Keywords: renal cell carcinoma, perioperative blood transfusion, prognosis

Introduction

Renal cell carcinoma (RCC) is considered an immunogenic tumor [1]. RCC exhibits prominent tumor-infiltrating immune cells consisting of cytotoxic T cells, helper T cells, and dendritic cells, among others [2]. Spontaneous regression of metastatic lesions after nephrectomy also supports its interactions with the host immune system [3]. Thus, several immunotherapeutic approaches including immunotherapy and vaccine therapy have been investigated to date.

The induced immunosuppressive effect of perioperative blood transfusion (PBT) was first described in 1974 in a report of prolonged survival of mismatched renal allografts in patients who had been transfused [4]. The immunosuppressive effect of PBT has led to concerns about its adverse effects on the postoperative outcomes of cancer patients [5]. Since the first study reported a higher recurrence rate in transfused patients after colon cancer surgery [6], numerous studies have addressed the effect of PBT on subsequent recurrence or survival in several solid tumors [7-11]. With regard to RCC, some studies have suggested that PBT was significantly associated with poor prognosis after radical or partial nephrectomy [12, 13], however, other studies failed to find such an association [14, 15]. This controversy might stem from the limitations of these studies, which used small sample sizes from single institutions with different policies for PBT.

In light of these controversial findings, we explored the association between PBT and the oncologic outcomes of patients undergoing curative surgery for RCC, controlling for known clinicopathologic predictors.

Materials and Methods

Data source and study population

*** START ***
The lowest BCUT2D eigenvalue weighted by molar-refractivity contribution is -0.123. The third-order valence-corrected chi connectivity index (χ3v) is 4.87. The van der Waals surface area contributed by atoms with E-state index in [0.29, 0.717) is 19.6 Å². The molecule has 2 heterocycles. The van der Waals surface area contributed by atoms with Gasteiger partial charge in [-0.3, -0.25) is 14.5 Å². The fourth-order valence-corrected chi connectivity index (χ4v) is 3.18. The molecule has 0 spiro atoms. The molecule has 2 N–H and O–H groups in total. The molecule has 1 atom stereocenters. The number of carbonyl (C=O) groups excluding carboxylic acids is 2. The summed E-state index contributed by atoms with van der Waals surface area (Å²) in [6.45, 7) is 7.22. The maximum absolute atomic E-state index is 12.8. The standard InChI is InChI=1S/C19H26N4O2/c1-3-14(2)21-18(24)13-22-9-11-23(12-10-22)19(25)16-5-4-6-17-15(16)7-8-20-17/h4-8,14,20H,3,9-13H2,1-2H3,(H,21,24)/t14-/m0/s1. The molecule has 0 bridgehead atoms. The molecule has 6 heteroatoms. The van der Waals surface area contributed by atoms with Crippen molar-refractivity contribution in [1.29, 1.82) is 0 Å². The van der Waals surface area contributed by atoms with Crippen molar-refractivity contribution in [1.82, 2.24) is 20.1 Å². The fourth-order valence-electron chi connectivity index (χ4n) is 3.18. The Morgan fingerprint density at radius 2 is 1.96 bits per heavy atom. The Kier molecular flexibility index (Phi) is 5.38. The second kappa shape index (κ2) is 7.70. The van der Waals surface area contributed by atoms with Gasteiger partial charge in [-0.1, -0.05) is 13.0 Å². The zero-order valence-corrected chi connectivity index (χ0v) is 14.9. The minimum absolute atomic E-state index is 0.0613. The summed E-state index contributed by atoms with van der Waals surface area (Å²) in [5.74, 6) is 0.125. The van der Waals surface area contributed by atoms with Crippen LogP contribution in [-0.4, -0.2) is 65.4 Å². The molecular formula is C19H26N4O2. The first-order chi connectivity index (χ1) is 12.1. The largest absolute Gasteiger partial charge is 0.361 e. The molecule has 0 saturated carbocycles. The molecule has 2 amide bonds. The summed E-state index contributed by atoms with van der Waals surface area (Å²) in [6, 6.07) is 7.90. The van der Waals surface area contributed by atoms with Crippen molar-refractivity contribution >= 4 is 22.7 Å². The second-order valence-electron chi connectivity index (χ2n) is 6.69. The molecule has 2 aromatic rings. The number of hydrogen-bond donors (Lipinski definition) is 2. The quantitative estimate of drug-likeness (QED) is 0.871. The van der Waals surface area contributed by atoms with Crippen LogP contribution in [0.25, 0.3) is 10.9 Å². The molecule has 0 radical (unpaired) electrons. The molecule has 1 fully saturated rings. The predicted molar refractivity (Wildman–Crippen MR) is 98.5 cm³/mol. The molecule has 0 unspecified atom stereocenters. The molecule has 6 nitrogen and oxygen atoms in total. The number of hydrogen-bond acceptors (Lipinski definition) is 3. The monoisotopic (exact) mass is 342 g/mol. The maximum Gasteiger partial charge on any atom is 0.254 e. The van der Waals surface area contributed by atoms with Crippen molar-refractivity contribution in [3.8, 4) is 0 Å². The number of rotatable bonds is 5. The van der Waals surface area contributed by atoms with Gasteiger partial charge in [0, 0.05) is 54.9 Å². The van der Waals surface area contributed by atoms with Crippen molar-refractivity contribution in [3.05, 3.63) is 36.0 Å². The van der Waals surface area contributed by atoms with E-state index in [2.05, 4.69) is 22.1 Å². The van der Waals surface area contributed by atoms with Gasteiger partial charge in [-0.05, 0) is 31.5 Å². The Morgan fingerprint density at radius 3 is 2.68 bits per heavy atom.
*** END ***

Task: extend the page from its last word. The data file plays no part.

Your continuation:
We used clinical data derived from the KORCC (KOrean Renal Cell Carcinoma) database, a nationwide multicenter database in 7 hospitals in Korea. Included in the KORCC database were 4,055 patients who had undergone radical or partial nephrectomy for RCC in one of the participating hospitals. Clinical data were reviewed and collected in the form of a standardized electronic case report that included the following: (1) preoperative data, including age, gender, body mass index (BMI), previous medical history, Eastern Cooperative Oncology Group (ECOG) performance status, American Society of Anesthesiologists (ASA) status classification system, and symptoms at diagnosis; (2) preoperative laboratory findings; (3) surgical data, including the operative method, operative time, estimated blood loss, and PBT; (4) pathologic data, including TNM stage, histologic subtype, Fuhrman's nuclear grade, mass size, sarcomatoid differentiation, and necrosis; and (5) postoperative follow-up data, including disease relapse, death, and cause of death. PBT was defined as the transfusion of packed red blood cells within seven days before surgery, during surgery, or within the postoperative hospitalization period, and transfusion of other blood products, including fresh frozen plasma or platelets, were not included. TNM staging followed the 7th TNM classification of the Union for International Cancer Control (UICC) and the American Joint Committee on Cancer (AJCC) guidelines [16], and histological subtypes followed the UICC/AJCC and Heidelberg recommendations [17]. Vital status and cause of death was determined by reviewing the patient's medical records and/or by reviewing the Korea National Statistical Office database. After approval by the Institutional Review Boards of the Catholic University of Korea, Seoul St. Mary's Hospital, we performed a retrospective analysis of 3,832 patients with available information regarding PBT.